Press Release

Don’t Allow Google’s Driverless Cars On Our Highways Without Strong Privacy Protection, Consumer Watchdog Tells California Assembly Transportation Committee

CONTACT: , 310-292-1902

Mon, Jun 25, 2012 at 10:51 am

  • Share
Don’t Allow Google’s Driverless Cars On Our Highways Without Strong Privacy Protection, Consumer Watchdog Tells California Assembly Transportation Committee

SACRAMENTO, CA – Google’s driverless cars should not be allowed on our highways unless strong privacy protections for users of the new technology are implemented, Consumer Watchdog told the California Assembly’s Transportation Committee today.

The Committee holds a hearing today on SB 1298, the bill that would allow so-called autonomous cars, such as those being developed by Google, on the state’s highways.  Simply listing the data the robot cars will collect does not provide sufficient protection, said John M. Simpson, Consumer Watchdog’s Privacy Project director.

In a letter to Assembly Transportation Committee Chair Bonnie Lowenthal, Simpson wrote:

“Google’s entire business model is based on building digital dossiers about our personal behavior and using them to sell the most personal advertising to us.  You’re not Google’s customer; you are its product – the one it sells to corporations willing to pay any price to reach you.  Will the driverless technology be just about getting us from point to point or about tracking how we got there and what we did along the way?

“SB 1298 must be amended to provide that driverless cars gather only the data necessary to operate the vehicle and retain that data only as long as necessary for their operation.  It should not be used for any additional purpose such as marketing or advertising without the consumer’s explicit opt-in consent.”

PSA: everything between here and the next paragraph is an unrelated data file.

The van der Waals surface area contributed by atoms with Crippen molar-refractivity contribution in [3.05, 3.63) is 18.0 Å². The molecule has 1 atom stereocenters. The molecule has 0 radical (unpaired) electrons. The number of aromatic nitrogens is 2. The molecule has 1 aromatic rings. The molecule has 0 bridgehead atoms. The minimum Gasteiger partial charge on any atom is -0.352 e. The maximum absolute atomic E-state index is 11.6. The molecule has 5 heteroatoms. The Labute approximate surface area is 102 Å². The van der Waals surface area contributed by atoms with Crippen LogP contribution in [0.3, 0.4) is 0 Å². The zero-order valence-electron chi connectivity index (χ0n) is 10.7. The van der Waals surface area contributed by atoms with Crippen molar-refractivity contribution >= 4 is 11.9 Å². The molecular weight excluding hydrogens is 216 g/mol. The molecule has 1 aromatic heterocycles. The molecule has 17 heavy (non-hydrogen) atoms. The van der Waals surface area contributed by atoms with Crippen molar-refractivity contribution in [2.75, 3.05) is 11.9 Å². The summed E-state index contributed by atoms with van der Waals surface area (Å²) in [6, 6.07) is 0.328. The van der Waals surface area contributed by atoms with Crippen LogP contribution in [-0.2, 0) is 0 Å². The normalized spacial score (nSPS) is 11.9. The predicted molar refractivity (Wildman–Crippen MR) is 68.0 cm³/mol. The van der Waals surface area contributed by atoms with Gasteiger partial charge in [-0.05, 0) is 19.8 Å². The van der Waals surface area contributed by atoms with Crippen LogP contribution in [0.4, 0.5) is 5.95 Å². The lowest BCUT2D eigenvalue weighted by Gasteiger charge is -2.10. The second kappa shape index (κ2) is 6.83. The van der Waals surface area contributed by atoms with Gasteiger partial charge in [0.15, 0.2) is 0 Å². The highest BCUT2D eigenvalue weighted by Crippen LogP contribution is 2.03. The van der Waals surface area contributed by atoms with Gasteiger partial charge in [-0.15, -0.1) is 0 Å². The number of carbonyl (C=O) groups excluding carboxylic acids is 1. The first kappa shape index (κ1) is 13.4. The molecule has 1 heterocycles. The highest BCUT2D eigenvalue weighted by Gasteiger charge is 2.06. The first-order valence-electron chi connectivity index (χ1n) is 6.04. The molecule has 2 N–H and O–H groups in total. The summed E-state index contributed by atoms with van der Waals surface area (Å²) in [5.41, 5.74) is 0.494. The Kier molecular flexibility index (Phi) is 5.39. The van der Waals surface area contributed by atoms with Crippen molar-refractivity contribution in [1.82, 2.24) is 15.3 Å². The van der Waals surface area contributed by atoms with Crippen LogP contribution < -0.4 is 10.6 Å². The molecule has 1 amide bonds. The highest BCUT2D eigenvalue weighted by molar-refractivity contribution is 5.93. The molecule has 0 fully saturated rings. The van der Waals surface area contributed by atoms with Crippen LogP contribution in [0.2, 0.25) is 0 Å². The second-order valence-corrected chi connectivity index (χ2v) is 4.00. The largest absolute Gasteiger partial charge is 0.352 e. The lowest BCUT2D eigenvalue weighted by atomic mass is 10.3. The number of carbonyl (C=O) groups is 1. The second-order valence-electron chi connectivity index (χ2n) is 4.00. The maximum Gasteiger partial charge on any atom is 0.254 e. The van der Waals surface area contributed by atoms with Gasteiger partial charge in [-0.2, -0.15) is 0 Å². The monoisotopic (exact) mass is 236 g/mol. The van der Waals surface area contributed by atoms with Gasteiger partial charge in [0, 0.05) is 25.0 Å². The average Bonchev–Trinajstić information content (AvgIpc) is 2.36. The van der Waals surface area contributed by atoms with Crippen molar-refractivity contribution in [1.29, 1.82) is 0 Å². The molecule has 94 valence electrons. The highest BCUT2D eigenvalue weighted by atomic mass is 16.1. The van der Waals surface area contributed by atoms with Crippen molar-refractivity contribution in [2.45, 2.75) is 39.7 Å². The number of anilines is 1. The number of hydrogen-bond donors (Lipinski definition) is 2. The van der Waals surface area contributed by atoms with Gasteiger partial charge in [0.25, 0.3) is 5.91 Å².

Click here to download and read Consumer Watchdog’s letter.

“Consumer Watchdog supports driverless car technology and predicts it will be commonplace sooner than many of us expect,” wrote Simpson. “However, it must not be allowed to become yet another way to track us in our daily lives.”

The letter concluded:

“The time to ensure that this new driverless car technology has the necessary privacy protections is while it is being designed and developed.   Trying to catch up after it is broadly implemented will simply not work. That is why I call on you to amend SB 1298 to require that consumers must give opt-in consent before any data gathered through driverless car technology is used for any purpose other than driving the vehicle.”

- 30 -

Visit our website at www.ConsumerWatchdog.org

Share
, , , , , , , , , , , , , , , ,

This post was written by:

John M. Simpson

- who has written 361 posts on Inside Google.

John M. Simpson is a leading voice on technological privacy and stem cell research issues. His investigations this year of Google’s online privacy practices and book publishing agreements triggered intense media scrutiny and federal interest in the online giant’s business practices. His critique of patents on human embryonic stem cells has been key to expanding the ability of American scientists to conduct stem cell research. He has ensured that California’s taxpayer-funded stem cell research will lead to broadly accessible and affordable medicine and not just government-subsidized profiteering. Prior to joining Consumer Watchdog in 2005, he was executive editor of Tribune Media Services International, a syndication company. Before that, he was deputy editor of USA Today and editor of its international edition. Simpson taught journalism a Dublin City University in Ireland, and consulted for The Irish Times and The Gleaner in Jamaica. He served as president of the World Editors Forum. He holds a B.A. in philosophy from Harpur College of SUNY Binghamton and was a Gannett Fellow at the Center for Asian and Pacific Studies at the University of Hawaii. He has an M.A. in Communication Management from USC’s Annenberg School for Communication.

Contact the author

Leave a Reply